Outrage overload hits big business
It's not just Washington that's burning in a seemingly perpetual cauldron of outrage. Global executives are still obsessing about how to get ahead of the next viral crisis, with mixed success.
Why it matters: Some incidents, such as the furor after two black men were arrested at a Philadelphia Starbucks earlier this year, can force positive brand and societal change. Others are the corporate equivalent of WHCD hot takes: moments that would (and arguably should) have passed largely without comment are now occupying ever larger chunks of senior management's time.
Just this week:
- Adidas CEO Kasper Rorsted was forced to distance himself from bizarre comments about slavery by brand collaborator Kanye West.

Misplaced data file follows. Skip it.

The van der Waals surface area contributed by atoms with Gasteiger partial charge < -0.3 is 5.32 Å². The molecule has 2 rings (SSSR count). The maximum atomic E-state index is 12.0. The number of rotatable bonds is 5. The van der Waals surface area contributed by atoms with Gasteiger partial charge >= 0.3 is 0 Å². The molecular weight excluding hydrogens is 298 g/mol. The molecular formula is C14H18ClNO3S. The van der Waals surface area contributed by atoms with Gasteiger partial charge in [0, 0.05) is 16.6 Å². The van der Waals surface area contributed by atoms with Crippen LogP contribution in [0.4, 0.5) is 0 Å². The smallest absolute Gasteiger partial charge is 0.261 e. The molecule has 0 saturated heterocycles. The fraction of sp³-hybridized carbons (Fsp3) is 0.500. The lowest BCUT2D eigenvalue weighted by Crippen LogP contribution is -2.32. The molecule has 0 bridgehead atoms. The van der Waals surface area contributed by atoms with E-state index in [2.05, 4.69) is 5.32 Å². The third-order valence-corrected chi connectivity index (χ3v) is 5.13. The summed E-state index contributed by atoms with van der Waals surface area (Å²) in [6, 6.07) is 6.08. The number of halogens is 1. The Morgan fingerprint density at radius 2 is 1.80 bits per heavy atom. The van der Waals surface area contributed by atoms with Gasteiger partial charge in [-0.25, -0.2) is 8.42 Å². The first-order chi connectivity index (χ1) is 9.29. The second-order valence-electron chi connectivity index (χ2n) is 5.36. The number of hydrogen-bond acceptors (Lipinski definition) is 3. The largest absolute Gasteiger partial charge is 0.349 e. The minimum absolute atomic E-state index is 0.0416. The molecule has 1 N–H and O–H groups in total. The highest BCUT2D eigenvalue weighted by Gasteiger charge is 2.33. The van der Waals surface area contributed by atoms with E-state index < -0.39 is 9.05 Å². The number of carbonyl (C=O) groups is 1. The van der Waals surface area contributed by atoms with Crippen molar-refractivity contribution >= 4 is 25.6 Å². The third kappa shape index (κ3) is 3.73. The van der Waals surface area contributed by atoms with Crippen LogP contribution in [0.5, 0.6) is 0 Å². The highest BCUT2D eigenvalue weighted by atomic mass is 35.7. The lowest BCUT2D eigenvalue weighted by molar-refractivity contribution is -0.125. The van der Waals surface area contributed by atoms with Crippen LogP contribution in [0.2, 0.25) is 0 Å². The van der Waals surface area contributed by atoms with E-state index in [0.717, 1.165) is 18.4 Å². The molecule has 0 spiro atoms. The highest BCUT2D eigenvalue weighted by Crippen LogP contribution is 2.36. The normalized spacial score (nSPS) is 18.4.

- UK supermarket giant Sainsbury's boss was caught singing"We're in the Money" ahead of a planned mega-merger that could cost thousands of jobs.
- Elon Musk wiped $2B off Tesla's market capitalization after cutting off analysts for the temerity of asking "boring, bonehead questions" such as how much cash the company is burning. (A lot)
Trump's early, scattershot twitter rants about specific industries and companies forced many to draft a better response plan in the event of a surprise presidential broadside. But many are proving much less adept at reining in public outrage — justified or not — once a crisis spirals.
The big picture: Long-term corporate brand damage is still largely the result of deception (Volkswagen), greed (Facebook), incompetence (TSB) or bad product decisions (Snap).
Be smart: The strongest CEOs make sure a crisis doesn't define them, and remain ruthlessly focused on the basics. The weakest — and the most ill-advised — are still checking their Twitter feed on the way out the door.